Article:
Fortunately, however, the audiobook is shifted from the “not bad” category to the “good” one by virtue of Marian Hussey’s excellent performance. I enjoyed listening to her so much that many of the issues I’ve outlined above only intruded upon my conscience after I’d turned the audio off because her narration kept me sufficiently engaged in the story as to make them less obvious at the time of listening. Ms Hussey has a pleasant, attractive voice which is easy to listen to, her enunciation is very clear and the narrative is expressive and well-paced. She differentiates very effectively between all the characters, and her performance of Edward is especially good; she lowers her pitch slightly and adds a harder edge to his speech which leaves no doubt as to his masculinity and which never sounds strained or false. Her portrayal of his mother, too, is excellent. The character immediately comes across as overbearing and unlikeable, but Ms Hussey brings a degree of color and shade to her interpretation that convey the woman’s inner vulnerability in a way that is perhaps more difficult to discern on the page.

I’m giving the audiobook a qualified recommendation, mostly because of the excellent narration. The story is entertaining enough and I would certainly consider reading or listening to more from Ms Conkle as she clearly has the ability to tell a good story. But this is ultimately Marian Hussey’s show; she is definitely a narrator to watch and I’m eager to hear more from her.

Splendor by Brenda Joyce (audiobook) – narrated by Marian Hussey

Splendor

She played a dangerous game.

Carolyn Browne was a poor bookseller’s daughter and an enlightened thinker, delighting London with her scathingly witty columns, written under the name Charles Copperville. Penetrating the town’s gilded salons in male disguise, Carolyn soon throws her barbs at the wrong man – the enigmatic Russian prince, Nicholas Sverayov.

He was a dangerous target. His notoriety, extravagances, and indulgent disregard for social convention fuel Carolyn’s outrage. Nicholas has moved through the balls and soirees of high society effortlessly, a natural target of gossip, envy, and desire. But Nicholas is furious to find himself lampooned by Copperville, and quickly discovers Carolyn’s dearly held secret. Now, as the two spar, a new game begins – a game of deception and pride, of longing and chance.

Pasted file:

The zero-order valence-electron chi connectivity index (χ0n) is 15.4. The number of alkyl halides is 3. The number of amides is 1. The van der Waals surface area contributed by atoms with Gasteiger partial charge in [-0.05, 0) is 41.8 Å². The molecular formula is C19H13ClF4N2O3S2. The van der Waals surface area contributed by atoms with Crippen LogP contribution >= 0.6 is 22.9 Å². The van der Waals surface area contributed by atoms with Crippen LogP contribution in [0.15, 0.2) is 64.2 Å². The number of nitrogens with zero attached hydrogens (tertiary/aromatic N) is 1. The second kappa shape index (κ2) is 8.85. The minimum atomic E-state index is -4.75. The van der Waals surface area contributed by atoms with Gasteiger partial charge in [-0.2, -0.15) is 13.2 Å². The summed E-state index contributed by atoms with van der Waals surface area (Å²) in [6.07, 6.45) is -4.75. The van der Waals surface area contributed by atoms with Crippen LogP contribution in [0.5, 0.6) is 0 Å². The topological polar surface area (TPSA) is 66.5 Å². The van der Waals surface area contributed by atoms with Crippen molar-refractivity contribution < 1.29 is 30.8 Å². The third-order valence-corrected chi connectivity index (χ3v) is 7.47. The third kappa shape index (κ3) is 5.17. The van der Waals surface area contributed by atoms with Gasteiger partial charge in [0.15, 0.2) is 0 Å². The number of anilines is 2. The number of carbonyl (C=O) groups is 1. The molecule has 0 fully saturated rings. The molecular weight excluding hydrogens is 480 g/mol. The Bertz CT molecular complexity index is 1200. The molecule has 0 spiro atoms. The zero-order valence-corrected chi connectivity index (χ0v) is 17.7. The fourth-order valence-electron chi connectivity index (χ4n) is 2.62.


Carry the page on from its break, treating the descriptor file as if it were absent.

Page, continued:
And they played for the ultimate prize… As Nicholas sweeps Carolyn from the teeming streets and gala balls of Regency London to the splendor and majesty of St. Petersburg, against all odds the unlikely lovers embark upon a whirlwind of passion and peril until there is no turning back – for the stakes have changed, demanding no less of them than the unwavering courage to claim the love of a lifetime.

Rating: B+ for narration; B for content

Originally published in 2004, Splendor is a richly detailed and captivating story which moves from London to St. Petersburg over the course of a few months in the fateful year of 1812. With Napoleon’s army sweeping across Europe, Russia is under threat of invasion and Tsar Alexander has sent his cousin, Prince Nicholas Sverayov, to England in order to make peace with their former enemy and negotiate an alliance against Bonaparte.

The prince is highly intelligent, liberal in his views, well-read and honourable, with a dry wit he doesn’t display often to those who don’t know him well. He’s also very handsome and charming, and is certainly not averse to living up to his reputation as a ladies’ man, despite the fact that he’s married to one of the most beautiful women in Europe.

You can read the rest of this review at AudioGals